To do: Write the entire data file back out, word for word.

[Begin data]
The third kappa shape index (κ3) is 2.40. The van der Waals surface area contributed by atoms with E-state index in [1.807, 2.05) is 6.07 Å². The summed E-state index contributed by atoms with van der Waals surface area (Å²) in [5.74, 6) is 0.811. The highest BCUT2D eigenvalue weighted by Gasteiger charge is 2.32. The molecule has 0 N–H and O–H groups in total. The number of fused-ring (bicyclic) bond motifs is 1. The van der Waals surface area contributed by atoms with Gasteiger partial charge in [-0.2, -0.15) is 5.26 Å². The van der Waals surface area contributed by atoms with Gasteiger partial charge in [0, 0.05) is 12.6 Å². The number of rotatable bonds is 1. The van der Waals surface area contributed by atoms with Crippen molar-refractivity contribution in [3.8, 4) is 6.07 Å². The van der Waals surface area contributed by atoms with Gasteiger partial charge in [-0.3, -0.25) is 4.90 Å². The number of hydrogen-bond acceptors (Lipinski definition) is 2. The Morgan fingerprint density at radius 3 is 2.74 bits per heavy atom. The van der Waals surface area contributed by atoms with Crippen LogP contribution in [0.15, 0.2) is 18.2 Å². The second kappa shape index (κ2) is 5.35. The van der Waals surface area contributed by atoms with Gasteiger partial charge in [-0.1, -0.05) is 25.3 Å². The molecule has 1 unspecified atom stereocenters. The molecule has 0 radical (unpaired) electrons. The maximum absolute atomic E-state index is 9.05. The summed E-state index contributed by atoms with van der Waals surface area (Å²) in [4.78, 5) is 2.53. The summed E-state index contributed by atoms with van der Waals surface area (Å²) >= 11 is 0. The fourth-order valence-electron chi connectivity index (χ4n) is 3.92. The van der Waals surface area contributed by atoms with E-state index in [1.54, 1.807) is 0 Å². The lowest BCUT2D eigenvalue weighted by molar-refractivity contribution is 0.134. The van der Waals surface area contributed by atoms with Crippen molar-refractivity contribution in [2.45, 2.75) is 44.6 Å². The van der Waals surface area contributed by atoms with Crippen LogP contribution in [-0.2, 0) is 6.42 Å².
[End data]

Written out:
The third kappa shape index (κ3) is 2.40. The van der Waals surface area contributed by atoms with E-state index in [1.807, 2.05) is 6.07 Å². The summed E-state index contributed by atoms with van der Waals surface area (Å²) in [5.74, 6) is 0.811. The highest BCUT2D eigenvalue weighted by Gasteiger charge is 2.32. The molecule has 0 N–H and O–H groups in total. The number of fused-ring (bicyclic) bond motifs is 1. The van der Waals surface area contributed by atoms with Gasteiger partial charge in [-0.2, -0.15) is 5.26 Å². The van der Waals surface area contributed by atoms with Gasteiger partial charge in [0, 0.05) is 12.6 Å². The number of rotatable bonds is 1. The van der Waals surface area contributed by atoms with Crippen molar-refractivity contribution in [3.8, 4) is 6.07 Å². The van der Waals surface area contributed by atoms with Gasteiger partial charge in [-0.3, -0.25) is 4.90 Å². The number of hydrogen-bond acceptors (Lipinski definition) is 2. The Morgan fingerprint density at radius 3 is 2.74 bits per heavy atom. The van der Waals surface area contributed by atoms with Crippen LogP contribution in [0.15, 0.2) is 18.2 Å². The second kappa shape index (κ2) is 5.35. The van der Waals surface area contributed by atoms with Gasteiger partial charge in [-0.1, -0.05) is 25.3 Å². The molecule has 1 unspecified atom stereocenters. The molecule has 0 radical (unpaired) electrons. The maximum absolute atomic E-state index is 9.05. The summed E-state index contributed by atoms with van der Waals surface area (Å²) in [4.78, 5) is 2.53. The summed E-state index contributed by atoms with van der Waals surface area (Å²) >= 11 is 0. The fourth-order valence-electron chi connectivity index (χ4n) is 3.92. The van der Waals surface area contributed by atoms with E-state index in [1.54, 1.807) is 0 Å². The lowest BCUT2D eigenvalue weighted by molar-refractivity contribution is 0.134. The van der Waals surface area contributed by atoms with Crippen molar-refractivity contribution in [2.45, 2.75) is 44.6 Å². The van der Waals surface area contributed by atoms with Crippen LogP contribution in [-0.2, 0) is 6.42 Å².